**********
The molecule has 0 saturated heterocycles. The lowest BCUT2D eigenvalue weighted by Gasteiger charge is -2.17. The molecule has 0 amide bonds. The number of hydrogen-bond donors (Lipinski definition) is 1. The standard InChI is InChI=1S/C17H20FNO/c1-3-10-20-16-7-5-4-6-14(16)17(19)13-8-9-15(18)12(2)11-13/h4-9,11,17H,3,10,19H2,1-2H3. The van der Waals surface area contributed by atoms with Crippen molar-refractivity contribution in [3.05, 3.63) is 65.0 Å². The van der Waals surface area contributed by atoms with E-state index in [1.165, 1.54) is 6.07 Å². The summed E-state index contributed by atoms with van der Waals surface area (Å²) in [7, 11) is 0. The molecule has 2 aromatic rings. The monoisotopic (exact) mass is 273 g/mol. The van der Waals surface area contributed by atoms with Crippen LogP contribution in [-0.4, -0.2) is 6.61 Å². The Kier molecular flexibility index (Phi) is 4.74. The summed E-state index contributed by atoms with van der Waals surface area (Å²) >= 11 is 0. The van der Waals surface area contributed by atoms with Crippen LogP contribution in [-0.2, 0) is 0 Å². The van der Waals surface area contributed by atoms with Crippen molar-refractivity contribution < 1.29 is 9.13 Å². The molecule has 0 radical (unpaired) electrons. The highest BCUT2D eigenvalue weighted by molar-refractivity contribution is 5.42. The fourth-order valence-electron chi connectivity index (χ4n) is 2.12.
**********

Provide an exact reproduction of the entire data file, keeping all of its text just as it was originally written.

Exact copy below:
The molecule has 0 saturated heterocycles. The lowest BCUT2D eigenvalue weighted by Gasteiger charge is -2.17. The molecule has 0 amide bonds. The number of hydrogen-bond donors (Lipinski definition) is 1. The standard InChI is InChI=1S/C17H20FNO/c1-3-10-20-16-7-5-4-6-14(16)17(19)13-8-9-15(18)12(2)11-13/h4-9,11,17H,3,10,19H2,1-2H3. The van der Waals surface area contributed by atoms with Crippen molar-refractivity contribution in [3.05, 3.63) is 65.0 Å². The van der Waals surface area contributed by atoms with E-state index in [1.165, 1.54) is 6.07 Å². The summed E-state index contributed by atoms with van der Waals surface area (Å²) in [7, 11) is 0. The molecule has 2 aromatic rings. The monoisotopic (exact) mass is 273 g/mol. The van der Waals surface area contributed by atoms with Crippen LogP contribution in [-0.4, -0.2) is 6.61 Å². The Kier molecular flexibility index (Phi) is 4.74. The summed E-state index contributed by atoms with van der Waals surface area (Å²) >= 11 is 0. The van der Waals surface area contributed by atoms with Crippen LogP contribution in [-0.2, 0) is 0 Å². The van der Waals surface area contributed by atoms with Crippen molar-refractivity contribution < 1.29 is 9.13 Å². The molecule has 0 radical (unpaired) electrons. The highest BCUT2D eigenvalue weighted by molar-refractivity contribution is 5.42. The fourth-order valence-electron chi connectivity index (χ4n) is 2.12.